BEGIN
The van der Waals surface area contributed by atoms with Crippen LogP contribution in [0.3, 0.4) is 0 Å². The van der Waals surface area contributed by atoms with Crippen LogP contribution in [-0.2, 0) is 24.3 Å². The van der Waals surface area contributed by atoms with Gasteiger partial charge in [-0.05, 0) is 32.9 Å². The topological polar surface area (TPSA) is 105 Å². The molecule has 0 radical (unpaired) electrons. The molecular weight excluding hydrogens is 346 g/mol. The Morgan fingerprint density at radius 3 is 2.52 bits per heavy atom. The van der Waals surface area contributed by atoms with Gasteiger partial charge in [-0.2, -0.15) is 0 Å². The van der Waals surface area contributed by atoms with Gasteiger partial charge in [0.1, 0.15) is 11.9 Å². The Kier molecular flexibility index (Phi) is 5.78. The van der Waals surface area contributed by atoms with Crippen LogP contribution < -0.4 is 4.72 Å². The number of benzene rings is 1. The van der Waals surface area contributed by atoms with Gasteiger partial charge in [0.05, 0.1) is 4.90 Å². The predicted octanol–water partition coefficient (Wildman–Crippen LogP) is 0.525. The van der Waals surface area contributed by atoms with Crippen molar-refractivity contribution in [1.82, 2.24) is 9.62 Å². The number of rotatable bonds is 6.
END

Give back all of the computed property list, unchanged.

The van der Waals surface area contributed by atoms with Crippen LogP contribution in [0.3, 0.4) is 0 Å². The van der Waals surface area contributed by atoms with Crippen LogP contribution in [-0.2, 0) is 24.3 Å². The van der Waals surface area contributed by atoms with Gasteiger partial charge in [-0.05, 0) is 32.9 Å². The topological polar surface area (TPSA) is 105 Å². The molecule has 0 radical (unpaired) electrons. The molecular weight excluding hydrogens is 346 g/mol. The Morgan fingerprint density at radius 3 is 2.52 bits per heavy atom. The van der Waals surface area contributed by atoms with Gasteiger partial charge in [-0.2, -0.15) is 0 Å². The van der Waals surface area contributed by atoms with Gasteiger partial charge in [0.1, 0.15) is 11.9 Å². The Kier molecular flexibility index (Phi) is 5.78. The van der Waals surface area contributed by atoms with Crippen LogP contribution < -0.4 is 4.72 Å². The number of benzene rings is 1. The van der Waals surface area contributed by atoms with Gasteiger partial charge in [0.05, 0.1) is 4.90 Å². The predicted octanol–water partition coefficient (Wildman–Crippen LogP) is 0.525. The van der Waals surface area contributed by atoms with Crippen molar-refractivity contribution in [1.82, 2.24) is 9.62 Å². The number of rotatable bonds is 6.